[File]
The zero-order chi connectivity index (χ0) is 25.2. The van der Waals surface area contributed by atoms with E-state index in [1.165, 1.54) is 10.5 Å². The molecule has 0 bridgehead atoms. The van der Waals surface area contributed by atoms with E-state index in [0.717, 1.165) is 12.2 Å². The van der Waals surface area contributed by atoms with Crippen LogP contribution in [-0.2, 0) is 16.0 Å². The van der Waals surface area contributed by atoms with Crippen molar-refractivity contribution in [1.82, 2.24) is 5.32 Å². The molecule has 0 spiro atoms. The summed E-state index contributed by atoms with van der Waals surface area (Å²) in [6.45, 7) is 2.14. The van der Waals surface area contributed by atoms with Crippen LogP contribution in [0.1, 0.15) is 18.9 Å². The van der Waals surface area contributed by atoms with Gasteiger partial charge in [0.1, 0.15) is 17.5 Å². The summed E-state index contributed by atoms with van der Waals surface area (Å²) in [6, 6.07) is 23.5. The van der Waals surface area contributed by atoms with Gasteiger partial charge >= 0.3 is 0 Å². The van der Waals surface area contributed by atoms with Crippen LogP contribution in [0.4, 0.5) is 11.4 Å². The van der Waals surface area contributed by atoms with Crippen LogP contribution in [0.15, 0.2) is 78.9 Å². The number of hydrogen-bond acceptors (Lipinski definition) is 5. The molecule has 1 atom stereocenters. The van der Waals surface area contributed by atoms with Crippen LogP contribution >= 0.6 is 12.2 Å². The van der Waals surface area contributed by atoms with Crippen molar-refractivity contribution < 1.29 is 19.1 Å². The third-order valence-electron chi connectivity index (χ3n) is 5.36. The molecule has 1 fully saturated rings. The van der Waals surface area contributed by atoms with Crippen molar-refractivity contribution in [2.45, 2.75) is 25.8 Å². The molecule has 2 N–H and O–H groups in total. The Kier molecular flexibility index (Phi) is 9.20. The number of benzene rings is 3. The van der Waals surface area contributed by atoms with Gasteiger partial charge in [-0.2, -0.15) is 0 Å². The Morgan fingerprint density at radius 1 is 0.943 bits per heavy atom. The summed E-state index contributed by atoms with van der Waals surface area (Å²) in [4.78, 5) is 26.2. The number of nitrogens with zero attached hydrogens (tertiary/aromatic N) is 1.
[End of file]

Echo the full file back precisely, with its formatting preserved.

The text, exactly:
The zero-order chi connectivity index (χ0) is 25.2. The van der Waals surface area contributed by atoms with E-state index in [1.165, 1.54) is 10.5 Å². The molecule has 0 bridgehead atoms. The van der Waals surface area contributed by atoms with E-state index in [0.717, 1.165) is 12.2 Å². The van der Waals surface area contributed by atoms with Crippen LogP contribution in [-0.2, 0) is 16.0 Å². The van der Waals surface area contributed by atoms with Crippen molar-refractivity contribution in [1.82, 2.24) is 5.32 Å². The molecule has 0 spiro atoms. The summed E-state index contributed by atoms with van der Waals surface area (Å²) in [6.45, 7) is 2.14. The van der Waals surface area contributed by atoms with Crippen LogP contribution in [0.1, 0.15) is 18.9 Å². The van der Waals surface area contributed by atoms with Gasteiger partial charge in [0.1, 0.15) is 17.5 Å². The summed E-state index contributed by atoms with van der Waals surface area (Å²) in [6, 6.07) is 23.5. The van der Waals surface area contributed by atoms with Gasteiger partial charge >= 0.3 is 0 Å². The van der Waals surface area contributed by atoms with Crippen LogP contribution in [0.4, 0.5) is 11.4 Å². The van der Waals surface area contributed by atoms with Crippen LogP contribution in [0.15, 0.2) is 78.9 Å². The number of hydrogen-bond acceptors (Lipinski definition) is 5. The molecule has 1 atom stereocenters. The van der Waals surface area contributed by atoms with Crippen LogP contribution >= 0.6 is 12.2 Å². The van der Waals surface area contributed by atoms with Crippen molar-refractivity contribution < 1.29 is 19.1 Å². The third-order valence-electron chi connectivity index (χ3n) is 5.36. The molecule has 1 fully saturated rings. The van der Waals surface area contributed by atoms with Crippen molar-refractivity contribution in [2.45, 2.75) is 25.8 Å². The molecule has 2 N–H and O–H groups in total. The Kier molecular flexibility index (Phi) is 9.20. The number of benzene rings is 3. The van der Waals surface area contributed by atoms with Gasteiger partial charge in [-0.2, -0.15) is 0 Å². The Morgan fingerprint density at radius 1 is 0.943 bits per heavy atom. The summed E-state index contributed by atoms with van der Waals surface area (Å²) in [4.78, 5) is 26.2. The number of nitrogens with zero attached hydrogens (tertiary/aromatic N) is 1.